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After Fashion, I couldn’t do Dirty Picture: Kangana Ranaut

If there has been a visible shift in the role of the heroine in Bollywood, Kangana Ranaut has been at the forefront of that change. On Friday evening, at the Express Adda held at The Claridges, New Delhi, the queen of spunk showed why.

Dressed in a white top paired with a printed skirt and beige high heels, the actor was candid, amusing, witty and feisty in a session moderated by The Indian Express Deputy Editor Seema Chishti and Senior Editor (Films) Harneet Singh.

Fresh from the success of her latest release Tanu Weds Manu Returns, Ranaut said she had been stunned by the reaction to the film, in which she repeats her role of the whimsical, rebellious Tanu and also plays a sedate girl from a Haryana village called Datto. “The people first loved Rani (Queen), now Datto. They want to see raw characters,” Ranaut said.

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Asked to pick who her favourite was between Tanu and Datto, she added, “Datto was a revelation. While Tanu is a confident stunner, Datto has buck teeth and, as the Banno song says, she is a ‘dehaatan’. I love them both.”

The audience, including senior journalist Madhu Trehan, author Kishwar Desai, academic and writer Madhu Kishwar, actor and director Shivani Wazir Pasrich, communications consultant Dilip Cherian and former model and actor Naina Balsaver Ahmed, among others, asked the actor about her experiments with scriptwriting and direction, her success in being a rebel and breaking stereotypes in Bollywood, her learning English, and the insecurity among male stars.

This year has seen a new high for the actor, who entered the industry at the age of 18 with Gangster. She picked up a National Award for Queen, her second after Fashion in 2008, and has now carried a woman-centric film such as Tanu Weds Manu Returns to Rs 100 crore benchmark.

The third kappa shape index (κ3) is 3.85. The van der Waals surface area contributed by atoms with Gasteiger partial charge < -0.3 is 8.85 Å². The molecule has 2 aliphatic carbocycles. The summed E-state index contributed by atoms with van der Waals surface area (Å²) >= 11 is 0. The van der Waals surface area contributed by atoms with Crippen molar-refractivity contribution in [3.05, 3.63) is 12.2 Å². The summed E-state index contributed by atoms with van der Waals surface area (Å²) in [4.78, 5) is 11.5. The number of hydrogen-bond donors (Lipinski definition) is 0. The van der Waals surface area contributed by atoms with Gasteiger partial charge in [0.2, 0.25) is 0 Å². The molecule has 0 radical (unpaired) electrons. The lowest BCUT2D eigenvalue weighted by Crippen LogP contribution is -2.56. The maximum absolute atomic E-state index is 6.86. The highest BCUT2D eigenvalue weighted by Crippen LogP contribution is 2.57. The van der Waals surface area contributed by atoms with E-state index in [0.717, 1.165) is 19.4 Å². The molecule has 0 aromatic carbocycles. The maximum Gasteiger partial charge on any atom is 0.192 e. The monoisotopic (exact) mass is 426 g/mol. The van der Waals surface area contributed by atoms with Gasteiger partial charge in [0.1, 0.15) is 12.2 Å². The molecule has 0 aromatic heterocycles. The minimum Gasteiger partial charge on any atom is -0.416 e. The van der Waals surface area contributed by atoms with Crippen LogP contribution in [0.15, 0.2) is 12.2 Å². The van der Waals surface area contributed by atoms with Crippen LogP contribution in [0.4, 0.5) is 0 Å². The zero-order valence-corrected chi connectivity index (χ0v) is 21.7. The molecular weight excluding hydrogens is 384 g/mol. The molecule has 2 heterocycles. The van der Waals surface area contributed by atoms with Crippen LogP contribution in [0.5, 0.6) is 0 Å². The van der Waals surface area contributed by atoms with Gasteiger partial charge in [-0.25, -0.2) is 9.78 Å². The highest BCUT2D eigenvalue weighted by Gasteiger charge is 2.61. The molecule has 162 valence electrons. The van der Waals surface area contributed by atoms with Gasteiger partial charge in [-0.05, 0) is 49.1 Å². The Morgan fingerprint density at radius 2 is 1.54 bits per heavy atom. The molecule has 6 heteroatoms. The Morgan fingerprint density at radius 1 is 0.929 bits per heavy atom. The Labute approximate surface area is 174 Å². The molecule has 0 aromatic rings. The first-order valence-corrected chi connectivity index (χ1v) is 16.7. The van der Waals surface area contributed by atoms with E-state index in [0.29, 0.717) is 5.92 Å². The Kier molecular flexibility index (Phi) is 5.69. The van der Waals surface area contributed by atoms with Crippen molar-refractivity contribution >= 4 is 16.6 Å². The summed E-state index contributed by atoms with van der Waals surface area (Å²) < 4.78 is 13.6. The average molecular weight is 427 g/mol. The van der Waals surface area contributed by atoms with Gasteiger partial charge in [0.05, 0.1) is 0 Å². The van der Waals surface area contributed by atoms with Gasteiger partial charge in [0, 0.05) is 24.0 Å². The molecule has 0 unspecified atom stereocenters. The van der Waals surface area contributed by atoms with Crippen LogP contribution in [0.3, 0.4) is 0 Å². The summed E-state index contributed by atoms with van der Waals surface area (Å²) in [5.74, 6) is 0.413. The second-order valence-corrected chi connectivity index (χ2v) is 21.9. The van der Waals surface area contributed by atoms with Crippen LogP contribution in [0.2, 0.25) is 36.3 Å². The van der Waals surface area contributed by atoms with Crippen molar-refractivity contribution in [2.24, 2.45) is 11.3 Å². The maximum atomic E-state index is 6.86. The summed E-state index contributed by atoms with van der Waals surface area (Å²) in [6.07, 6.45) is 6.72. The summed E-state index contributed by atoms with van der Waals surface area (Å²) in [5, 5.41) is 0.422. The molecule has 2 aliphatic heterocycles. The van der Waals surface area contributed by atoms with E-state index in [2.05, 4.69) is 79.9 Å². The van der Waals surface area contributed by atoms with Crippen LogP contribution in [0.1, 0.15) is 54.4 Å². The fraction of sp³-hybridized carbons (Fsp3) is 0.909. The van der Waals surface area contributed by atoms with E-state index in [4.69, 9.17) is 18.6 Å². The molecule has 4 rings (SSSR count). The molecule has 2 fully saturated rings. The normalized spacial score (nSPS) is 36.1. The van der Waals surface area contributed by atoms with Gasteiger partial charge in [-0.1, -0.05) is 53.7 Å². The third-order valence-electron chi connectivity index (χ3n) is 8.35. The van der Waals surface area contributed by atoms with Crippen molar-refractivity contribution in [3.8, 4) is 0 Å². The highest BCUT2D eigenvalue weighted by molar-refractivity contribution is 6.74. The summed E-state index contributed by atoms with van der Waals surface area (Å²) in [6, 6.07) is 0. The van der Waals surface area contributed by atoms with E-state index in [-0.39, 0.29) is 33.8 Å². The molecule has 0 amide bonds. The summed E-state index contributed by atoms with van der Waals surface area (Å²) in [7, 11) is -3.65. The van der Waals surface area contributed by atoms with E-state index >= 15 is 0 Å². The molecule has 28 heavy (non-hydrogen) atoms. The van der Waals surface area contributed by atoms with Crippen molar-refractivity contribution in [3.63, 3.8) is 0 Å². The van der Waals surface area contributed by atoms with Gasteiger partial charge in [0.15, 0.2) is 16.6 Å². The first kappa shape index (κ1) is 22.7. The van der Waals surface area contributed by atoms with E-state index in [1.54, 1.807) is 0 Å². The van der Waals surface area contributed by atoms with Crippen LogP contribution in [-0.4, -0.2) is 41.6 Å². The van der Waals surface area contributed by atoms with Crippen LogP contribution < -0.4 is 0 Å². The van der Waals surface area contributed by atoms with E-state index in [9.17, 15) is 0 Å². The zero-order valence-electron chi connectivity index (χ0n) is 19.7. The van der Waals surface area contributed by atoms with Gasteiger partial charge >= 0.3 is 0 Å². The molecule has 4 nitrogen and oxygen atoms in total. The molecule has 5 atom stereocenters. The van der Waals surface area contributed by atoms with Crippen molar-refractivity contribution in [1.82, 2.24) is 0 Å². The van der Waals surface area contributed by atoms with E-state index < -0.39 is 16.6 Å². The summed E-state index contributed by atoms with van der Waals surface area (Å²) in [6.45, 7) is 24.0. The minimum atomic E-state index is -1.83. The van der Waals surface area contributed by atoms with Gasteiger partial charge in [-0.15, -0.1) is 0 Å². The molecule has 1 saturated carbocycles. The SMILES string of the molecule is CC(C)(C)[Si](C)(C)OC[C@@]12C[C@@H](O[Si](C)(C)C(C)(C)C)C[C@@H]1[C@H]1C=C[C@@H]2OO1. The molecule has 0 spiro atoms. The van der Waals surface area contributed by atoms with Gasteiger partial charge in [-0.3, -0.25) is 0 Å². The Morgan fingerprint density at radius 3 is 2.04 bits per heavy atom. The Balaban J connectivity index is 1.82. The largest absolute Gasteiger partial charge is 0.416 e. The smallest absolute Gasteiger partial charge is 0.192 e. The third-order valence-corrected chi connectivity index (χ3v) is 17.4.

Ranaut said she saw the change in Bollywood terms of how women’s role in society had changed. “Earlier women had conventional roles in life. Now they are working as engineers, doctors and journalists, which means more stories, more women in the audience.”

Praised for her nuanced performances, Ranaut said she had a three-step to approaching a role: nailing the physical appearance, getting the body language, and figuring out her character’s current state. “Each character takes away a part of your life that you never get back. Those chapters are closed. For instance, after Fashion, I couldn’t do The Dirty Picture,” she said.

Asked about the one actor she would like to share screen space with, Ranaut thought hard before saying Madhubala. “She was so beautiful and innocent, almost like she could get away with anything. I would like to be in a film withher, as a pillar maybe,” she laughed.

At another time, she had the audience in splits when in reply to an eight-year-old’s question on the favourite part of her career, she said, “When I get my pay cheque.”

While praising her as the representative of a new India coming from small towns, Trehan asked her about her acquiring an accent and learning English. Ranaut was honest. “I wanted to communicate with a wider audience. When I would travel internationally earlier, I couldn’t even properly ask for water.”

Apart from winning accolades for her acting skills, Ranaut often finds mention in best-dressed lists across publications. The actor explained that as part of her love for art, “be it buildings or clothes. It’s a form of expression”. Not batting an eyelid, she added, “This is why I work so much — to be able to buy clothes.”

 Asked what she would do if she had a daughter like herself, Ranaut laughed, “I would take sanyas. I dread that day, please pray for me.”

To a question on male stars thinking twice before working with her after her spree of successes, she replied, “After TWMR, I was talking to Irrfan sir about the next film we are working in together, and he said, ‘Ek myaan mein do talwaarein kaise rahengee?’. I think it’s a big deal that he thinks I am competition, it’s so flattering.”

 As she looks forward to her future films, Ranaut is also keen to take up a course, and learn farming. “I want to grow carrots, and one day shift to only eating raw veggies.”

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